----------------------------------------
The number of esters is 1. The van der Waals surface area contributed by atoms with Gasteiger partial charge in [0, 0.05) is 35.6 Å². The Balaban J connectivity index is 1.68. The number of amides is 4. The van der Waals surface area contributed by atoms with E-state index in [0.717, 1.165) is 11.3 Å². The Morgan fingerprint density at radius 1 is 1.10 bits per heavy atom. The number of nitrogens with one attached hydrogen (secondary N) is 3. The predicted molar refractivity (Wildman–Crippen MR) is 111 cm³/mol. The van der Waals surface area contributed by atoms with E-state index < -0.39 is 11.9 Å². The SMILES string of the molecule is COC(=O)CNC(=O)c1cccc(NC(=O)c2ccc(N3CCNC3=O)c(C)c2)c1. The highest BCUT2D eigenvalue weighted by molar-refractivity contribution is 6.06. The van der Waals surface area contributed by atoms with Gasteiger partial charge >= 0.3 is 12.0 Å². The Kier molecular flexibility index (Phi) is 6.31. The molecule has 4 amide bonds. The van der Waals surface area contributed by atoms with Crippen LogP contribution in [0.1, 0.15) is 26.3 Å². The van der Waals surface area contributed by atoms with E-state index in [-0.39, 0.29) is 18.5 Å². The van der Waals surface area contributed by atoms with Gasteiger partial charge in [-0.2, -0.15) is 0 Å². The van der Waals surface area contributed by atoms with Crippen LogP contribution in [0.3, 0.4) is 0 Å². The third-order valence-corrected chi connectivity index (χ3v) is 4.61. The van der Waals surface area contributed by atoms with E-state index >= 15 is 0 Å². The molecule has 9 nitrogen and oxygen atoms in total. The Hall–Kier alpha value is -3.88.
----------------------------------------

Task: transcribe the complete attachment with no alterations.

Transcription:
The number of esters is 1. The van der Waals surface area contributed by atoms with Gasteiger partial charge in [0, 0.05) is 35.6 Å². The Balaban J connectivity index is 1.68. The number of amides is 4. The van der Waals surface area contributed by atoms with E-state index in [0.717, 1.165) is 11.3 Å². The Morgan fingerprint density at radius 1 is 1.10 bits per heavy atom. The number of nitrogens with one attached hydrogen (secondary N) is 3. The predicted molar refractivity (Wildman–Crippen MR) is 111 cm³/mol. The van der Waals surface area contributed by atoms with E-state index < -0.39 is 11.9 Å². The SMILES string of the molecule is COC(=O)CNC(=O)c1cccc(NC(=O)c2ccc(N3CCNC3=O)c(C)c2)c1. The highest BCUT2D eigenvalue weighted by molar-refractivity contribution is 6.06. The van der Waals surface area contributed by atoms with Gasteiger partial charge >= 0.3 is 12.0 Å². The Kier molecular flexibility index (Phi) is 6.31. The molecule has 4 amide bonds. The van der Waals surface area contributed by atoms with Crippen LogP contribution in [0.1, 0.15) is 26.3 Å². The van der Waals surface area contributed by atoms with E-state index in [-0.39, 0.29) is 18.5 Å². The van der Waals surface area contributed by atoms with Gasteiger partial charge in [-0.2, -0.15) is 0 Å². The van der Waals surface area contributed by atoms with Crippen LogP contribution in [0.3, 0.4) is 0 Å². The third-order valence-corrected chi connectivity index (χ3v) is 4.61. The van der Waals surface area contributed by atoms with E-state index >= 15 is 0 Å². The molecule has 9 nitrogen and oxygen atoms in total. The Hall–Kier alpha value is -3.88.